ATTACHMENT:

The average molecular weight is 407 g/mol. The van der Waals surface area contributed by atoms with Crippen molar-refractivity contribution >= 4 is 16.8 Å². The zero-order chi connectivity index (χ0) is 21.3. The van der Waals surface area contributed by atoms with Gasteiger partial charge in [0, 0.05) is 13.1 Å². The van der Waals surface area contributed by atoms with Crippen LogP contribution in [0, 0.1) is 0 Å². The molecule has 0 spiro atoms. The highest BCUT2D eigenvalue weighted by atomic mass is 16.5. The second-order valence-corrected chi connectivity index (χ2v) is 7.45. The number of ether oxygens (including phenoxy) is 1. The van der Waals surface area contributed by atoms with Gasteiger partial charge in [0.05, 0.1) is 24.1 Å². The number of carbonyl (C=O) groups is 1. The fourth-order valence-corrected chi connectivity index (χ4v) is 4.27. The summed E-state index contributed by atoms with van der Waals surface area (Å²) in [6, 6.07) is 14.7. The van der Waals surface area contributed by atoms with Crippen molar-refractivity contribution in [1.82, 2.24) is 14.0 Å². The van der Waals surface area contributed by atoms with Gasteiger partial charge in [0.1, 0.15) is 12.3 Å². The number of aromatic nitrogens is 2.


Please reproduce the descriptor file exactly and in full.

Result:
The average molecular weight is 407 g/mol. The van der Waals surface area contributed by atoms with Crippen molar-refractivity contribution >= 4 is 16.8 Å². The zero-order chi connectivity index (χ0) is 21.3. The van der Waals surface area contributed by atoms with Gasteiger partial charge in [0, 0.05) is 13.1 Å². The van der Waals surface area contributed by atoms with Crippen LogP contribution in [0, 0.1) is 0 Å². The molecule has 0 spiro atoms. The highest BCUT2D eigenvalue weighted by atomic mass is 16.5. The second-order valence-corrected chi connectivity index (χ2v) is 7.45. The number of ether oxygens (including phenoxy) is 1. The van der Waals surface area contributed by atoms with Gasteiger partial charge in [0.05, 0.1) is 24.1 Å². The number of carbonyl (C=O) groups is 1. The fourth-order valence-corrected chi connectivity index (χ4v) is 4.27. The summed E-state index contributed by atoms with van der Waals surface area (Å²) in [6, 6.07) is 14.7. The van der Waals surface area contributed by atoms with Crippen molar-refractivity contribution in [1.82, 2.24) is 14.0 Å². The van der Waals surface area contributed by atoms with Gasteiger partial charge in [0.1, 0.15) is 12.3 Å². The number of aromatic nitrogens is 2.